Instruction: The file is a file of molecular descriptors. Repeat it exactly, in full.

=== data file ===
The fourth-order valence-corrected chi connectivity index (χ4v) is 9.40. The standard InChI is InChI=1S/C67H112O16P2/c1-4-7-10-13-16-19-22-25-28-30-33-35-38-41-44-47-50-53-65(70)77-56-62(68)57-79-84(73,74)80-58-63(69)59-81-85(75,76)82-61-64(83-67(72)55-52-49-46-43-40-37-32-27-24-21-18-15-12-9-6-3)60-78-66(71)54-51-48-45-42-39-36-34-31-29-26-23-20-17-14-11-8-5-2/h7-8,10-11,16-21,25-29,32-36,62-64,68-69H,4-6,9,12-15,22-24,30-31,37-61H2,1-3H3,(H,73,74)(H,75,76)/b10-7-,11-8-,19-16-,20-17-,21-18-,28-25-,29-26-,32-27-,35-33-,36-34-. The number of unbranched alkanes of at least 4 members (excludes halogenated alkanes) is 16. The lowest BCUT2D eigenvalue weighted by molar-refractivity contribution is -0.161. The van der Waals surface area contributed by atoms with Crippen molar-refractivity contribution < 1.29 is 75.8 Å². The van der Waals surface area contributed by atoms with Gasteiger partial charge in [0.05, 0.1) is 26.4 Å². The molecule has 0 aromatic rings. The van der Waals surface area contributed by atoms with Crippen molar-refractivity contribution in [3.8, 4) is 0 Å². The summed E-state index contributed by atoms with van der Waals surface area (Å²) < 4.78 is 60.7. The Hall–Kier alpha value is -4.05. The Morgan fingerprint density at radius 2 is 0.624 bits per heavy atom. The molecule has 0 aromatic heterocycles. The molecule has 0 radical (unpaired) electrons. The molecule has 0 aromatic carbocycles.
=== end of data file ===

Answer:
The fourth-order valence-corrected chi connectivity index (χ4v) is 9.40. The standard InChI is InChI=1S/C67H112O16P2/c1-4-7-10-13-16-19-22-25-28-30-33-35-38-41-44-47-50-53-65(70)77-56-62(68)57-79-84(73,74)80-58-63(69)59-81-85(75,76)82-61-64(83-67(72)55-52-49-46-43-40-37-32-27-24-21-18-15-12-9-6-3)60-78-66(71)54-51-48-45-42-39-36-34-31-29-26-23-20-17-14-11-8-5-2/h7-8,10-11,16-21,25-29,32-36,62-64,68-69H,4-6,9,12-15,22-24,30-31,37-61H2,1-3H3,(H,73,74)(H,75,76)/b10-7-,11-8-,19-16-,20-17-,21-18-,28-25-,29-26-,32-27-,35-33-,36-34-. The number of unbranched alkanes of at least 4 members (excludes halogenated alkanes) is 16. The lowest BCUT2D eigenvalue weighted by molar-refractivity contribution is -0.161. The van der Waals surface area contributed by atoms with Crippen molar-refractivity contribution < 1.29 is 75.8 Å². The van der Waals surface area contributed by atoms with Gasteiger partial charge in [0.05, 0.1) is 26.4 Å². The molecule has 0 aromatic rings. The van der Waals surface area contributed by atoms with Crippen molar-refractivity contribution in [3.8, 4) is 0 Å². The summed E-state index contributed by atoms with van der Waals surface area (Å²) < 4.78 is 60.7. The Hall–Kier alpha value is -4.05. The Morgan fingerprint density at radius 2 is 0.624 bits per heavy atom. The molecule has 0 aromatic heterocycles. The molecule has 0 radical (unpaired) electrons. The molecule has 0 aromatic carbocycles.